The learning to read although hard opened up a world of wonder and joy once I got the letters going in the right way. Books became my joy and escape when needed. My Aunts, both school teachers, had books on a high shelf in the closet bedroom. The cousins always got too pick a book to keep from that shelf. The more we visited the more books I could collect. Joy and happiness abounded.

College came with hard work but there were new friends, new adventures, long late night walk and talks with a boy. There was the learning about freedom away from my mother. The joy of making choices for myself (some were great, some not so great but I learned from them.) The learning although hard was a joy in its self.

Adulthood brought the nervousness of moving, buying a house, having kids and working our way through jobs – all of it with deep learning but hidden joys of new adventures. The joy of making an old house new again for us. The smiles, kisses and snuggles of little kids that were yours to help grow and release into the world.

The boy from college and our grandson laughing at an Old Mac Donald video

Now in our older age there are still movement that are not great – like last summer when my lung was not working or this summer with a broken wrist, or this long and hateful pandemic. But then I look at all this there are these wonderfully happy and joyous moments. The times that our grandson comes running for a goodby hug. The bright golden sun on leaves turning from green to yellow to red while the cool breeze blows. The late night talk and walks with that boy from college who has been with me now for almost 50 years.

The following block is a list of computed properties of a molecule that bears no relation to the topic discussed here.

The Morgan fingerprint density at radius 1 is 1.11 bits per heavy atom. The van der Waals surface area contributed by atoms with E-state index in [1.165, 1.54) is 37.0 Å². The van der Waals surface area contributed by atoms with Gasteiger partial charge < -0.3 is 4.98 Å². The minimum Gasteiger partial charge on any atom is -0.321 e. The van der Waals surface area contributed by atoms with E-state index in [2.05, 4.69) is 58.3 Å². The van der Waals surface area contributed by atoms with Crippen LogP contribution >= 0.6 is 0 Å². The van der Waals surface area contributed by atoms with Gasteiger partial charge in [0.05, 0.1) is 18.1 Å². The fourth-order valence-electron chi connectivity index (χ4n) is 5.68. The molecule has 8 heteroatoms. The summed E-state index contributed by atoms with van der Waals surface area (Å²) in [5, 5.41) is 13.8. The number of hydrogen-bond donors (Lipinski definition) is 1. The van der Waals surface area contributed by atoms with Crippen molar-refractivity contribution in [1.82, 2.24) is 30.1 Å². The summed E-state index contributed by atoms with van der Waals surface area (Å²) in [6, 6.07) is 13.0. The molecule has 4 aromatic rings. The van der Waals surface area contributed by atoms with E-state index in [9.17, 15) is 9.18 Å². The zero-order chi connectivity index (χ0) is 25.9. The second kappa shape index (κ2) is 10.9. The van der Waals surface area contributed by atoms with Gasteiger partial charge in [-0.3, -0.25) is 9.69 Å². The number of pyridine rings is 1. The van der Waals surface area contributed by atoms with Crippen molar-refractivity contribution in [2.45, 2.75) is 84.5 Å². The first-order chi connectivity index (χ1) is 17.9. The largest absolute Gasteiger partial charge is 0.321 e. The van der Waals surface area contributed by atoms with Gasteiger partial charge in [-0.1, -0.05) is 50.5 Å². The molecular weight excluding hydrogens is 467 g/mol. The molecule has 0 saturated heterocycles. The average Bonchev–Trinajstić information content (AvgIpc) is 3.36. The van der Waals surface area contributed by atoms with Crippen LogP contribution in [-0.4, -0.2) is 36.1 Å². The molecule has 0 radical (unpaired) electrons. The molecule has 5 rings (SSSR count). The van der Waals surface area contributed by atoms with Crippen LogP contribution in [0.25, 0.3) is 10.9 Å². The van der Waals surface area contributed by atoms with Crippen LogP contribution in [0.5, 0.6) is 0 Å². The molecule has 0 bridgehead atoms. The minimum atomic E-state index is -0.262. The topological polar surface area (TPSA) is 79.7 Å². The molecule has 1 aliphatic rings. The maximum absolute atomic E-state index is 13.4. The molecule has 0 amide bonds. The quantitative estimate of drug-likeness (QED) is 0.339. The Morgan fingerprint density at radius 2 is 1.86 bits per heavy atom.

Grandson running with a paper wind sock he made this week

When you stop to think about it you realize that happiness is not one certain time period but it is the little moments of everyday. It is waking up to hearing rain on the roof, a hello from a long time neighbor, a FaceTime call from my son. Happiness in the past was time spent talking with my mother even when she was ill with Parkinson’s. We would stroll through gardens she loved, sit in the sun to have tea and chat. Yes, it was sad and hard but it also contained happiness. Those little moments of joy that we share with each other or with ourselves are the best.